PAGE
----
November, Novels, No Sleep by Fanni Suto

 

what-the-water-gave-me

Click to read this series on Chanillo.com

It’s the third week of NaNoWriMo and I’d like to give a big thanks to guest blogger Fanni Suto. Thanks again Fanni and for sharing her past, present and future with writing and NaNoWriMo. 😀

Although I’m not a great astrology fan, there is a grain of truth in their archetypes. For example, when I read the description of a Gemini, I got the uneasy feeling that the writers stalked me when they put their description together. I’m all that is written there: curious, enthusiastic, talkative but I also have the attention span of a goldfish. There are just too many things in the world to write about… and I want to do it all and at the same time. I have at least five-six novels in my head and I spend so much time running to and fro among them that I don’t have energy to actually write them.

I set out to participate in the NaNo 2013 knowing that it would be one of the biggest challenges I had ever faced. 50 000 words from the same story seemed an unattainable amount but, as with my high school crushes, I was inspired by things out of reach. What is more, the promised glory was so alluring it eclipsed all my fears. The prizes, the Facebook cover picture I could use to show off my great achievements, but most importantly the opportunity to prove to myself that there is hope for me. If I kicked myself in the butt, I could squeeze out enough words to make up a novel.

To make things slightly more difficult, I started my first real, full-time job on the 28th of October. I was to bite into two big pies at the same time. I had the idea for the novel and I had some sketches already but I just didn’t have the strength to sit down and write a story from beginning to end. My novel writing methodology is the following: I have a vague synopsis in my head and I write random scenes from random points of the timeline. More often than not, the end is ready before the middle. I feel imprisoned by linearity and that’s how I’m rebelling.

I rolled up my sleeves and accepted the challenge. If I want to have kick-ass characters who can battle the whole world and come over every conflict I send in their way, I should start with triumphing over myself. I wrote everywhere. I wrote on the suburban train, I wrote on the tram typing hysterically into my phone. I blanked out in work drawing up plot lines and exchanged pep talks with my sisters in arms.

It was difficult at first but when I saw that it was not impossible to write regularly, it got better and better. Writing is like working-out: it takes an awful lot of determination to begin, your subconscious tries to convince you that it’s tiring and painful. But if you tie your hair up in a ponytail and listen to the Eye of the tiger long enough, you’ll be surprised to find the strength within. After regular practice it feels like a piece of cake and you feel that you could move mountains with your energy.

Sadly, as soon as I braved through the 30 days of writing and managed to finish the wished word count, all the other stories I’d been neglecting sniffed out my weakness and jumped on me with all their might. They all demanded to be written now and at once. I spent most of the following year running from story to story and praying for November to come and help me to settle with one.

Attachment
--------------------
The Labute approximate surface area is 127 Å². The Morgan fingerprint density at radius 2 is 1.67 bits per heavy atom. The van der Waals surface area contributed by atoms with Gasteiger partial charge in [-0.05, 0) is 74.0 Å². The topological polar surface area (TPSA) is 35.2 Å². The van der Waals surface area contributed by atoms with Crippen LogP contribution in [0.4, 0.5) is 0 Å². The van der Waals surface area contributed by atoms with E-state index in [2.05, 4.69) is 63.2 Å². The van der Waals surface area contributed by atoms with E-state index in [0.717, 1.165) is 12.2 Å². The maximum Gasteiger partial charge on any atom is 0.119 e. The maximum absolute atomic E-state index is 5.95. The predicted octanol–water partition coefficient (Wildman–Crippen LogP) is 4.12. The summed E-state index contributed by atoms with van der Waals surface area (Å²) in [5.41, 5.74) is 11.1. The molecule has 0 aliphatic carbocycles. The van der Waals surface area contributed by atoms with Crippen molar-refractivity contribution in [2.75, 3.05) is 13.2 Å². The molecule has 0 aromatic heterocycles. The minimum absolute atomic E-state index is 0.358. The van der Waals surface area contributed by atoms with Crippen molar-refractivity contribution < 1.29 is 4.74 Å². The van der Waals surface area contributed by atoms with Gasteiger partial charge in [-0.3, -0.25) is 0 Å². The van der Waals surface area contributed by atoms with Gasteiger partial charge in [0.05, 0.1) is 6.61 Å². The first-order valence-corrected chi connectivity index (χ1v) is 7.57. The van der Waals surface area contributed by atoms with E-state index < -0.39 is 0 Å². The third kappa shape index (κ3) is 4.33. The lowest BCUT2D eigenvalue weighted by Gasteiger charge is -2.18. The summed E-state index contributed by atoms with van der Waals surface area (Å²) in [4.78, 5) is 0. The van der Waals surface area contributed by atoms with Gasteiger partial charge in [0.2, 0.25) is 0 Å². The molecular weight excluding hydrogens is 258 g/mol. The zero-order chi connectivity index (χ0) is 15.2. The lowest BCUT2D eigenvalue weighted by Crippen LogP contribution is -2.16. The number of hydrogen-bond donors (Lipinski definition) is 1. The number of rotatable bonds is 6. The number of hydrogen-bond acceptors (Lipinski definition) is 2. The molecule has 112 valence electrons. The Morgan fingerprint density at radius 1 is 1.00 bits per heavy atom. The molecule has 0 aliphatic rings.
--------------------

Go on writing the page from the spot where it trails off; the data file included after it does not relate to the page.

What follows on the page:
In November, 2014 I started to write an alternative history Young Adult story and I had no idea whatsoever where I was going with it. Sometimes I was taken over by panic and felt sure that I wouldn’t be able to finish. That year I discovered the power of write-ins and meeting other brave writers. I didn’t talk a lot with them but just the fact that we were writing in the same coffee shop working towards the same goal helped me a lot. My advice for everyone is that if there is a NaNo community somewhere near you, try to meet them and let them inspire you.

Last year I failed NaNo because I changed country and job yet again and there was just too much stress. But I tried. I typed in my phone on the nightmarish rush-hour train, I tried to re-animate myself when I got home sometimes around nine and tried to squeeze out some more words. After a while I realized it was not going to happen. It was difficult to let the project go but Nano is as much about fun as much it’s about work and if it doesn’t give you joy any more, you should consider putting it aside.

This year I’m full of hope. I stocked up on coffee, I made notes for my story, I started making new Nano-friends. Finally I have everything I need to succeed and I feel that in this November I’m going to be unstoppable.

Good luck and good work everyone, may the word count be ever in your favour!

fanni-profilkepYou can follow Fanni Suto on her:

Blog: www.inkmapsandmacarons.com

Twitter: https://twitter.com/Fanni_Pumpkin

Pinterest: https://uk.pinterest.com/mspumpkinhime/

Chanillo: http://channillo.com/series/what-the-water-gave-me/

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14 thoughts on “November, Novels, No Sleep by Fanni Suto

    • I love NaNo because it helps me focus. I have waaay to many ideas and Nano forces me to focus. I went to my first French Nano meeting last week and there were too many people and everybody seemed to know each other and since I’m not native I just hid behind my screen and worked 😀 So I was escape-focusing.

      Liked by 1 person

  1. Pingback: #LinkYourLife Round-Up Challenge 18/11/2016 – Amina Berg

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